More About The Revised FASB Draft

Contrary to the 2008 proposal,  companies would be allowed to continue the controversial practice of disclosing only their estimate of the “known minimum” of liabilities where there is uncertainty as to the  most likely outcome.  Such an estimate  is unreliable for investors — the final liability in lawsuits  is often dramatically larger  than this figure — but it protects  corporate  positions in litigation.

Instead, the proposal seeks to require disclosure  only of non-privileged information, and places the responsibility with investors to use that information to develop their own estimates of the potential magnitude of liabilities.  As guidance to companies it includes the  logical principle that more information should be disclosed and made available  as a case proceeds. This makes sense, since more is known later,  but without specific operational guidelines about  precisely what information must be disclosed when  it will be hard for companies to act on this requirement.

The new proposal could provide  better guidance. For instance it could clarify that disclosed information should include the amount of settlements or judgments issued in similar cases at other companies. The need for such benchmarking could be explicitly  specified.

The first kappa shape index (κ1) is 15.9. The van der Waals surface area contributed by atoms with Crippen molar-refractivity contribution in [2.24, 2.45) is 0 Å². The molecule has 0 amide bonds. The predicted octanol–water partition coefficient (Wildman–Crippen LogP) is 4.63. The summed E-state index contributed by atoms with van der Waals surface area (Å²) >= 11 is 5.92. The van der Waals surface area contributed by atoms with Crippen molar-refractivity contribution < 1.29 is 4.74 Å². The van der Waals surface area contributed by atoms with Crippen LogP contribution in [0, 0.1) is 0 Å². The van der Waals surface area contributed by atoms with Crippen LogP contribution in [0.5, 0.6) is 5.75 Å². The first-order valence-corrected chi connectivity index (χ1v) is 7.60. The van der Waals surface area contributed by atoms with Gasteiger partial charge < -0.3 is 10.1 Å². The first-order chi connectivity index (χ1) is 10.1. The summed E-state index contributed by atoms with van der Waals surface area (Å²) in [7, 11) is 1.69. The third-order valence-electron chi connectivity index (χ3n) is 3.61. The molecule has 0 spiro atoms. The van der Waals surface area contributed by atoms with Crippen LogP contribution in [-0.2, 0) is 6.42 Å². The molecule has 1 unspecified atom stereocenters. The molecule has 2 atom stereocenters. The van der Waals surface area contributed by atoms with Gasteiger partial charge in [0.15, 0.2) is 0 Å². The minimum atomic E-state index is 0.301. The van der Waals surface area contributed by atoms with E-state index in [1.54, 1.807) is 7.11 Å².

Scientific Literature Disclosure but Not for Longer Term Liability Risks

The July  2010 proposal adds a new requirement that disclosure may be triggered by new science that indicates “potential significant hazards related to the entity’s products or operations.”   However, it may have only limited impact, because it focuses on whether those studies lead to a requirement to accrue liability amounts, rather than  also triggering  aqualitative disclosures relevant to longer term risks.

Remote but severe liabilities

Liabilities judged by  a company to be “remote” would only be require disclosure if they have potential for severe impact and are either “asserted” claims  (lawsuits filed) or relate to other  potential claims that the management has concluded  are both likely to be filed and resolved unfavorably to the company. In practice, this means that even  the most severe long-term issues will seldom be disclosed.

This  perpetuates the tendency of companies to underestimate the likelihood of  longer-term, severe financial threats. Enron, the subprime lending crisis, and asbestos liabilities are three examples of longer-term liabilities that were not disclosed until it was too late. Such large issues loom undisclosed for many years, with eventual catastrophic consequences for investors. Yet under the proposed FASB standard, companies are allowed to avoid disclosing such severe long-term threats if they characterize the claims filed in litigation as “frivolous” or if there are as yet no asserted claims.